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Gail R. Wilensky Read Bio
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Whether and to what extent the Affordable Care Act is meeting its goals continues to be debated, especially in this election season. Here’s my take on these questions. The ACA has (at least) 3 major goals: (1) expanding coverage (and “reforming” the individual insurance market), (2) slowing health care spending and keeping it at a sustainable rate, and (3) improving clinical quality.
The jury is still out on the second and third goals. Health care spending has been growing at or near historically slow rates—4% before 2014 and 5.5% expected for 2014.1 However, because 2015 is the first year of what appears to be a more robust recovery, it will take 2 to 3 years to assess what happened to health care spending when the economy has fully recovered from the deep and lingering recession of 2008-2009. Strategies to improve quality and to develop quality metrics are a part of the move to value-based purchasing and will also become clearer toward the end of the decade as these programs are fully implemented and mature.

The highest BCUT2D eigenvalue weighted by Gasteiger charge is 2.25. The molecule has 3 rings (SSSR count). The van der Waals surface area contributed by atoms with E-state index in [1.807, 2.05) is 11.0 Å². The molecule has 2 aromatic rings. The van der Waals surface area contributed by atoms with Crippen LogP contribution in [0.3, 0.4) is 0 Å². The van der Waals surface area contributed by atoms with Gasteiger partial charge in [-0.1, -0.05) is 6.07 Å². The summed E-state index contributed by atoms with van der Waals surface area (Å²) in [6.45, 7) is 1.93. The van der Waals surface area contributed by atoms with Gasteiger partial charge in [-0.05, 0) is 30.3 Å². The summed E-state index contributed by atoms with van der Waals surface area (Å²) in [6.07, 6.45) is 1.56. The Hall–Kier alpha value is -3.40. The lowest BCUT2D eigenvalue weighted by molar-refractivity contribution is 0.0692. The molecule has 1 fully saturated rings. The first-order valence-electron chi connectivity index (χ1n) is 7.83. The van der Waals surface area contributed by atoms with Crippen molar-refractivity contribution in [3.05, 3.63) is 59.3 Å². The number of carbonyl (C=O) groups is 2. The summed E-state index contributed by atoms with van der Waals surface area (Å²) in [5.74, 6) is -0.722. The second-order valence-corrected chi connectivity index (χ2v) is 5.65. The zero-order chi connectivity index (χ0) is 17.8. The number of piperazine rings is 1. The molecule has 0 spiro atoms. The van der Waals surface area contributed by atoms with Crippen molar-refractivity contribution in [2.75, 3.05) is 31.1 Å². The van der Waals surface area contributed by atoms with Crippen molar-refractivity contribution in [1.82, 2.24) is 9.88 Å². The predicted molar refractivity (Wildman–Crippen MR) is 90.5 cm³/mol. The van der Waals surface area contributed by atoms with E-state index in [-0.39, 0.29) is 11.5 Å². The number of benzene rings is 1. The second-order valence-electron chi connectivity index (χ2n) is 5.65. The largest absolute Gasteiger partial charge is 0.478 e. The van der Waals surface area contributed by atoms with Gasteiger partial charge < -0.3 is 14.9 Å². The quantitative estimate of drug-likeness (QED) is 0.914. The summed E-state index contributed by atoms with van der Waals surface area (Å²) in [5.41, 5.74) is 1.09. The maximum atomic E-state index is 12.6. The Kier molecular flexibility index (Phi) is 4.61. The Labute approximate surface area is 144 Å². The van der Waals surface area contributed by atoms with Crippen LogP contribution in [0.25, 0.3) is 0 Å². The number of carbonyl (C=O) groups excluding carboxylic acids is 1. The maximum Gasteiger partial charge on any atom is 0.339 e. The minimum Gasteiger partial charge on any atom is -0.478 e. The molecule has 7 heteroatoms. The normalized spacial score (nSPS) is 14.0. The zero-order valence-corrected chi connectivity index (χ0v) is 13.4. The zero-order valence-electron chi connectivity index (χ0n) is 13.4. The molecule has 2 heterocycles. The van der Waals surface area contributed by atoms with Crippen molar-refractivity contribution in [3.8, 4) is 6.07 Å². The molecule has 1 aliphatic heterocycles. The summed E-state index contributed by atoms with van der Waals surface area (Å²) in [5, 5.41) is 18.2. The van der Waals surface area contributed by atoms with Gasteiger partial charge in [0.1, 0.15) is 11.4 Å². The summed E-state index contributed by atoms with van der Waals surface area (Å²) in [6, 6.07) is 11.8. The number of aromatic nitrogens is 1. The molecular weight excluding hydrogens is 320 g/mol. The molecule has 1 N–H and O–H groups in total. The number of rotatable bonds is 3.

What is more clear is that progress has been made toward expanding coverage and providing more certainty about the availability of insurance for those in the nongroup markets. While a lot of questions cannot yet be answered about how many previously insured people received coverage through the exchanges, the numbers and characteristics of previously uninsured people who received coverage in the exchanges, the type of insurance they now have, or how many of the previously uninsurable population has been covered, there is little doubt that the number of uninsured has been significantly reduced since late 2013.